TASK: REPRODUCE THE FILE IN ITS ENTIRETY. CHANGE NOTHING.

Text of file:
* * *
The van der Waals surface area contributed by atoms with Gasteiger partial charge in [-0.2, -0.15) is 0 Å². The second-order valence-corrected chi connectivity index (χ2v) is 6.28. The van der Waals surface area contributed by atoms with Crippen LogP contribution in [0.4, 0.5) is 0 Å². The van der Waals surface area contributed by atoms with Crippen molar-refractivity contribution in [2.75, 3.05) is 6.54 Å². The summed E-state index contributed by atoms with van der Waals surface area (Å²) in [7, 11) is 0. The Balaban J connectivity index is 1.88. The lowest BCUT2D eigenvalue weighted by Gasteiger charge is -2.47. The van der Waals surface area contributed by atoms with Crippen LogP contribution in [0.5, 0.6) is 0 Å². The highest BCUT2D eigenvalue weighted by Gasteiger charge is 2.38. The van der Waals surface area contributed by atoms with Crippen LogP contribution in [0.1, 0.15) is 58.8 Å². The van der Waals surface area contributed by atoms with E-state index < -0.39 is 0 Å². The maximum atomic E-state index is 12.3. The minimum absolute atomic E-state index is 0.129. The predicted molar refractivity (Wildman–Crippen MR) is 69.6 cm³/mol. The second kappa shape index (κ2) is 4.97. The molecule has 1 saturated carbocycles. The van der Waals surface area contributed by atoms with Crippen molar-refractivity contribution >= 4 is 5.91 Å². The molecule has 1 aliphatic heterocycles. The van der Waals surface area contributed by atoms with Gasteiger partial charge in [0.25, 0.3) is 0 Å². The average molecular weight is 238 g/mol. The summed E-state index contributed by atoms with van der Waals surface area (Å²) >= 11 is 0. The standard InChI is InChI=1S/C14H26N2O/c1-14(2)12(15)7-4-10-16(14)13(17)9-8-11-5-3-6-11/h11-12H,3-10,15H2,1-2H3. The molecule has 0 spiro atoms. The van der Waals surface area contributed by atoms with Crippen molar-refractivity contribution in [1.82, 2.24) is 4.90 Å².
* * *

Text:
The van der Waals surface area contributed by atoms with Gasteiger partial charge in [-0.2, -0.15) is 0 Å². The second-order valence-corrected chi connectivity index (χ2v) is 6.28. The van der Waals surface area contributed by atoms with Crippen LogP contribution in [0.4, 0.5) is 0 Å². The van der Waals surface area contributed by atoms with Crippen molar-refractivity contribution in [2.75, 3.05) is 6.54 Å². The summed E-state index contributed by atoms with van der Waals surface area (Å²) in [7, 11) is 0. The Balaban J connectivity index is 1.88. The lowest BCUT2D eigenvalue weighted by Gasteiger charge is -2.47. The van der Waals surface area contributed by atoms with Crippen LogP contribution in [0.5, 0.6) is 0 Å². The highest BCUT2D eigenvalue weighted by Gasteiger charge is 2.38. The van der Waals surface area contributed by atoms with Crippen LogP contribution in [0.1, 0.15) is 58.8 Å². The van der Waals surface area contributed by atoms with E-state index < -0.39 is 0 Å². The maximum atomic E-state index is 12.3. The minimum absolute atomic E-state index is 0.129. The predicted molar refractivity (Wildman–Crippen MR) is 69.6 cm³/mol. The second kappa shape index (κ2) is 4.97. The molecule has 1 saturated carbocycles. The van der Waals surface area contributed by atoms with Crippen molar-refractivity contribution >= 4 is 5.91 Å². The molecule has 1 aliphatic heterocycles. The van der Waals surface area contributed by atoms with Gasteiger partial charge in [0.25, 0.3) is 0 Å². The average molecular weight is 238 g/mol. The summed E-state index contributed by atoms with van der Waals surface area (Å²) >= 11 is 0. The standard InChI is InChI=1S/C14H26N2O/c1-14(2)12(15)7-4-10-16(14)13(17)9-8-11-5-3-6-11/h11-12H,3-10,15H2,1-2H3. The molecule has 0 spiro atoms. The van der Waals surface area contributed by atoms with Crippen molar-refractivity contribution in [1.82, 2.24) is 4.90 Å².